The lion’s den

Why did so many in the media go in to bat for a figure as dubious as Bruce Lehrmann?

Bruce Lehrmann raped Brittany Higgins. That was the finding handed down by Justice Michael Lee in the long-awaited outcome to the former Liberal staffer’s defamation case – a loss Justice Lee characterised as Lehrmann having “escaped the lion’s den” (referring to the aborted criminal trial) and making the mistake of “going back for his hat”. With 45,000 people watching the court’s live stream, Lee found that sexual intercourse did occur in Linda Reynolds’ office on March 23, 2019, that Higgins did not consent, and that Lehrmann was reckless as to whether she did, adding that Lehrmann was “not entitled to the vindication of his reputation”. (He also found that Lehrmann made false representations about supplying confidential material from his criminal trial to Channel Seven.) The judge had issues with both key witnesses. He found Higgins to be a “complex and in some respects an unsatisfactory witness”, though he repeatedly acknowledged the effects of trauma. But it was Lehrmann for whom he reserved special condemnation, suggesting Lehrmann was a “Walter Mitty” type with a “tenuous” attachment to the truth. Justice Lee referred at times to “human experience”, suggesting that it was obvious why Lehrmann had brought an intoxicated Higgins back to Parliament House. What compelled so many in the media to go in to bat for him, when it seemed perfectly clear what had occurred here?

Higgins was not the “perfect victim” – and the very idea points to the unreasonable standard to which survivors are held as they attempt to prove their victimhood. As Lee argued, there were inconsistencies in her account. But they did not diminish her account of having suddenly become aware of her surroundings that night with Lehrmann on top of her, the judge found, evidence that struck him “as being credible and as having the ring of truth”. Lee offered up well-informed (and widely appreciated) comments about the nature of consent and trauma, and the ways in which the common definition of rape has changed, and he dismissed the myth that victims are supposed to engage in “fight or flight”. His ruling should be a lesson to those in the media who have spent years bullying Higgins, while going out of their way to promote and defend Lehrmann. Unfortunately it’s unlikely it will.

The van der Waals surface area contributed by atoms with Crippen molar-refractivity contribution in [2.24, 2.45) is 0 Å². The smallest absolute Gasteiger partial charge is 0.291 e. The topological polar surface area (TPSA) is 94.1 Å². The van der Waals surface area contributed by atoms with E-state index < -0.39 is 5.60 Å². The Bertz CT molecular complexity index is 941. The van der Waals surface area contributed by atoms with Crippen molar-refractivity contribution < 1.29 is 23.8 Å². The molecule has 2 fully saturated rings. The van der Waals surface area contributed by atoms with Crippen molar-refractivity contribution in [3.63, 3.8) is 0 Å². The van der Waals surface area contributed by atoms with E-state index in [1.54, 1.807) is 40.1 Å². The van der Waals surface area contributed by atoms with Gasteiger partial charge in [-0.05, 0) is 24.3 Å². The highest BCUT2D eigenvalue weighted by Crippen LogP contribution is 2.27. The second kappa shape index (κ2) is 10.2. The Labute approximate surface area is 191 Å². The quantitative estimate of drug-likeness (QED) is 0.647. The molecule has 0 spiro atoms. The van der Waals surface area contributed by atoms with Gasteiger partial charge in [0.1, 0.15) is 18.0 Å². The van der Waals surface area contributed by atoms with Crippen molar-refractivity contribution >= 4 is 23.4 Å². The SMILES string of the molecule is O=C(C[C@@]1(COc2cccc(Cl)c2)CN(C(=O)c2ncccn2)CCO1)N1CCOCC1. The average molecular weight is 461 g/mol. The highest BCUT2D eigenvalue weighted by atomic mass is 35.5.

For many of Lehrmann’s defenders, in particular the anti-feminists Janet Albrechtsen and Bettina Arndt, the phrase “believe women” is a dangerous command to be resisted at all costs. (It remains to be seen what is going to happen to Lehrmann’s prime speaking spot at Arndt’s “Restoring the Presumption of Innocence” conference in June.) Justice Lee himself referenced this line, which came out of the #MeToo movement, in his opening remarks, suggesting that the case had become a “Rorschach test” for people clinging to their version of events. Today’s outcome, however, is evidence of why it is important to believe women when it comes to sexual assault, and of why so many reflexively believed Higgins’ account of what had happened to her in the early hours of March 23, 2019, knowing that women do not generally lie about sexual assault. Over the past few years, Higgins has been held to an unreasonable standard – her clothes, diary entries, relationships, text messages and her every word picked apart. Today, it has been proven that, on the balance of probabilities, she was telling the truth.

Perhaps the most alarming part of all this is that so many high-profile media commentators opted to “believe Bruce”, reflexively believing a man who told obvious, contradictory, “risible” lies, and was unable to keep his story straight. Lehrmann’s explanation when confronted with one such inconsistency was, to quote Justice Lee, as “disconcerting as it was unconvincing”. And there was never anything convincing about his claim that he went back to the office to work on Question Time briefs, for example. There remains much to be learned from this case, especially about the way our legal system treats victims of sexual assault. But for now it is safe to say that Bruce Lehrmann has been found – on the balance of probabilities – to be a rapist. Those journalists who went out of their way to deny even the possibility of this finding have serious questions to answer about their own credibility.

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